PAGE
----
Medications such as antidepressants are prescribed to help you feel better about a particular condition you may be experiencing. When it is time to stop using the drug, though, it’s best to understand the antidepressant withdrawal timeline, symptoms, and support you may need to get through the process safely.
Treating Depression and Other Conditions
Antidepressants are prescribed by a healthcare professional for mental health conditions, including depression. Most of these drugs work by increasing the amount of serotonin in your brain, which can reduce the symptoms you feel. Depending on the type of antidepressant, they can also alter the levels of the chemical messengers known as neurotransmitters that attach to receptors on your nerve cells, influencing their activity.
Almost 8% of the population over the age of 12 in the US used antidepressants in any given month in the early 2000s. That figure increased to almost 13% by 2014. Since the mid-2000s, the average duration of antidepressant use has more than doubled. Approximately one half of the people using antidepressants have been taking the medication for at least five years.
Antidepressant Withdrawal Symptoms
Deciding to stop using antidepressants should be a decision made with your healthcare professional, so you can get the support you need to withdraw from the medication safely. Symptoms will vary depending on the type of antidepressant you have been taking. Even if you have only been taking antidepressants for a few weeks, they have caused your serotonin levels to increase. Stopping the medication can cause those levels to fall, resulting in withdrawal symptoms.
Your symptoms might include:
- Sleep difficulties
- Dizziness or confusion
- Stomach issues, including loss of appetite
- Head and body aches
- Mood swings
- Sensory disturbances, such as greater sensitivity to light or sound.
Over half of the people who have stopped using antidepressants describe their symptoms as being severe. Your symptoms will depend on the antidepressant drug itself. Older classes of the medication, known as monoamine oxidase inhibitors, can cause more concerning withdrawal symptoms. In addition to those listed, you might also experience paranoid delusions or hallucinations.
Withdrawal Can Mimic Depression
One symptom of antidepressant withdrawal is that it can look very much like depression itself, as you may experience feelings of depression or anxiety when stopping the medication. While this may cause you to fear that you are relapsing, there are ways to determine whether the symptoms you are experiencing are because you have stopped using the drug.
The timeline of withdrawal symptoms and the return of depression differ. If your symptoms begin to emerge within days or weeks after stopping the medication, they are probably from withdrawal and not a return of your depression, which will take longer to develop and will return gradually.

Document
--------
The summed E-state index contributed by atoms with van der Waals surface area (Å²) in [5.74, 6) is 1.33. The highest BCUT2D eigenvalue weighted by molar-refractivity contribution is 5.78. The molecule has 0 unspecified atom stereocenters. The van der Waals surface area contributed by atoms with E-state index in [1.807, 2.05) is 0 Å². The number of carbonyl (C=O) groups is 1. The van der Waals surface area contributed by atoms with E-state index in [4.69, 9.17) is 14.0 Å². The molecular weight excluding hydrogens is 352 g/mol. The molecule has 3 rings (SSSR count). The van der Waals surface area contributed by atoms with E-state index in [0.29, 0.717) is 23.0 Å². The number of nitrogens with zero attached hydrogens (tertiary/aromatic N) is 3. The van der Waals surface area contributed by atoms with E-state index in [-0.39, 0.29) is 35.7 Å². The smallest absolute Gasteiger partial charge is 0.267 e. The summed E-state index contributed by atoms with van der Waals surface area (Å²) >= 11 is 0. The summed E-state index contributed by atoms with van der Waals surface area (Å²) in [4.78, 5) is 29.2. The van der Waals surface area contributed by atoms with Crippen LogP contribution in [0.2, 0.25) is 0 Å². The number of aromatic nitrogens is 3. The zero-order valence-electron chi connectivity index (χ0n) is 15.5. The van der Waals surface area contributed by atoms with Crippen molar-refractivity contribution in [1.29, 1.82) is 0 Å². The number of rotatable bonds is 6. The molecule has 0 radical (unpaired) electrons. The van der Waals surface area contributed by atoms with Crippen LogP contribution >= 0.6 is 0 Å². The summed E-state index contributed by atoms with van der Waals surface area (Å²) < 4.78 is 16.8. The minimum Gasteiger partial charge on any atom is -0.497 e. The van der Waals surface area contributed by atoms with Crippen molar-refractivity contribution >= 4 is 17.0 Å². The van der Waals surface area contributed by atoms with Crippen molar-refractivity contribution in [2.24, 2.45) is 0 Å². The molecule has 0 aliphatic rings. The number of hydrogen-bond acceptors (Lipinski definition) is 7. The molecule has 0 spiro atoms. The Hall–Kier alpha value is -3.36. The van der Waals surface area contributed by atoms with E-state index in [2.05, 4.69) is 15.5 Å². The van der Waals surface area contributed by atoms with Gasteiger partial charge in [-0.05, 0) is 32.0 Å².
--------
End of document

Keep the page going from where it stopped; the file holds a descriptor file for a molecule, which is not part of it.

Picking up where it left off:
The physical symptoms of withdrawal aren’t commonly found in depression. These symptoms will disappear quickly if you take another dose of your antidepressant, while the treatment of depression will take weeks to take effect. Your withdrawal symptoms will resolve as your body adjusts, whereas symptoms of depression will continue to get worse.
Once you stop taking your antidepressant, you can expect withdrawal symptoms to begin with two to four days. They can then last for several weeks. Rarely, symptoms may continue for up to a year after your last dose. More commonly, symptoms will last for several weeks or months.
One approach to helping you withdraw, providing support for managing your symptoms, is referred to as tapering. This involves gradually reducing your dosage over weeks or months, under the supervision of a medical professional. With tapering, your symptoms should be less severe than if you suddenly stopped using the medication.
Tapering usually lasts about two to four weeks. However, longer durations may be even more effective in helping to reduce your risk of withdrawal symptoms. The specific approach you and your provider take will depend on the type of antidepressant you’ve been taking as well as your current dosage and how long you’ve been taking the medication.
Contact Recovery Without Walls for Prescription Drug Help
At Recovery Without Walls, we understand that it can be difficult and even dangerous to stop abusing prescription drugs without help. We are here to guide you through safe and effective withdrawal from prescription medications such as antidepressants. We personalize your treatment based on evidence-informed research, exceptional psychotherapy, nutritional support, and integrative healing methods designed to treat your whole body. Contact us today to learn how we can help you.